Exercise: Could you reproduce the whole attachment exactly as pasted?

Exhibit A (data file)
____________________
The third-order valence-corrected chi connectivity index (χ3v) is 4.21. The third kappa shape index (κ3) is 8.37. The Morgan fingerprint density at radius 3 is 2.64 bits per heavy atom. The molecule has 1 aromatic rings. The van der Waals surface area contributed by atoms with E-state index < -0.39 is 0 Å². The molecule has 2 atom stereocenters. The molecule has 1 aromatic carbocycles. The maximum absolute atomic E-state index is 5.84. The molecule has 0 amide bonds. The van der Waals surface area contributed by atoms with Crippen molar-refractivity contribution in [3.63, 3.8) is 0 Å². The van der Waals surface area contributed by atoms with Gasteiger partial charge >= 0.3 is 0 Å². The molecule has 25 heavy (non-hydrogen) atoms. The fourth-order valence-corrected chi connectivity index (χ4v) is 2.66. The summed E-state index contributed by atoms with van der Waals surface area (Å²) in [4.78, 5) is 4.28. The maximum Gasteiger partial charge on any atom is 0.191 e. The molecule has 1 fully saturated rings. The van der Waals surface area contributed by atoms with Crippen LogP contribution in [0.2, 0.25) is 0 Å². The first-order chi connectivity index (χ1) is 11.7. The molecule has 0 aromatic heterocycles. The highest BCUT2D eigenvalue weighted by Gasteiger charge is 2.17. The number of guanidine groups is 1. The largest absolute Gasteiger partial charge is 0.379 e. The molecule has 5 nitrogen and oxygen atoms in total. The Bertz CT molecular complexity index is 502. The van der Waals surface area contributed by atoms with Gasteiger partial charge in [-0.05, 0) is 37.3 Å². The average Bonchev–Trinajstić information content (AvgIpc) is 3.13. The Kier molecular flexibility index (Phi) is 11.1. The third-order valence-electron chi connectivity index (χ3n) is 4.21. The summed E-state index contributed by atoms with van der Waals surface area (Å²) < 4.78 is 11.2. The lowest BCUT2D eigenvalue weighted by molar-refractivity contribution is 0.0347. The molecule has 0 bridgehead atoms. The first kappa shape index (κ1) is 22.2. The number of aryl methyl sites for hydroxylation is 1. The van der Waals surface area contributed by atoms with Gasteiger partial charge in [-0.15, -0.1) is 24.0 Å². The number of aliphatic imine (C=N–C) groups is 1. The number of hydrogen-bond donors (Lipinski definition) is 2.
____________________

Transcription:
The third-order valence-corrected chi connectivity index (χ3v) is 4.21. The third kappa shape index (κ3) is 8.37. The Morgan fingerprint density at radius 3 is 2.64 bits per heavy atom. The molecule has 1 aromatic rings. The van der Waals surface area contributed by atoms with E-state index < -0.39 is 0 Å². The molecule has 2 atom stereocenters. The molecule has 1 aromatic carbocycles. The maximum absolute atomic E-state index is 5.84. The molecule has 0 amide bonds. The van der Waals surface area contributed by atoms with Crippen molar-refractivity contribution in [3.63, 3.8) is 0 Å². The van der Waals surface area contributed by atoms with Gasteiger partial charge >= 0.3 is 0 Å². The molecule has 25 heavy (non-hydrogen) atoms. The fourth-order valence-corrected chi connectivity index (χ4v) is 2.66. The summed E-state index contributed by atoms with van der Waals surface area (Å²) in [4.78, 5) is 4.28. The maximum Gasteiger partial charge on any atom is 0.191 e. The molecule has 1 fully saturated rings. The van der Waals surface area contributed by atoms with Crippen LogP contribution in [0.2, 0.25) is 0 Å². The first-order chi connectivity index (χ1) is 11.7. The molecule has 0 aromatic heterocycles. The highest BCUT2D eigenvalue weighted by Gasteiger charge is 2.17. The number of guanidine groups is 1. The largest absolute Gasteiger partial charge is 0.379 e. The molecule has 5 nitrogen and oxygen atoms in total. The Bertz CT molecular complexity index is 502. The van der Waals surface area contributed by atoms with Gasteiger partial charge in [-0.05, 0) is 37.3 Å². The average Bonchev–Trinajstić information content (AvgIpc) is 3.13. The Kier molecular flexibility index (Phi) is 11.1. The third-order valence-electron chi connectivity index (χ3n) is 4.21. The summed E-state index contributed by atoms with van der Waals surface area (Å²) < 4.78 is 11.2. The lowest BCUT2D eigenvalue weighted by molar-refractivity contribution is 0.0347. The molecule has 0 bridgehead atoms. The first kappa shape index (κ1) is 22.2. The number of aryl methyl sites for hydroxylation is 1. The van der Waals surface area contributed by atoms with Gasteiger partial charge in [-0.15, -0.1) is 24.0 Å². The number of aliphatic imine (C=N–C) groups is 1. The number of hydrogen-bond donors (Lipinski definition) is 2.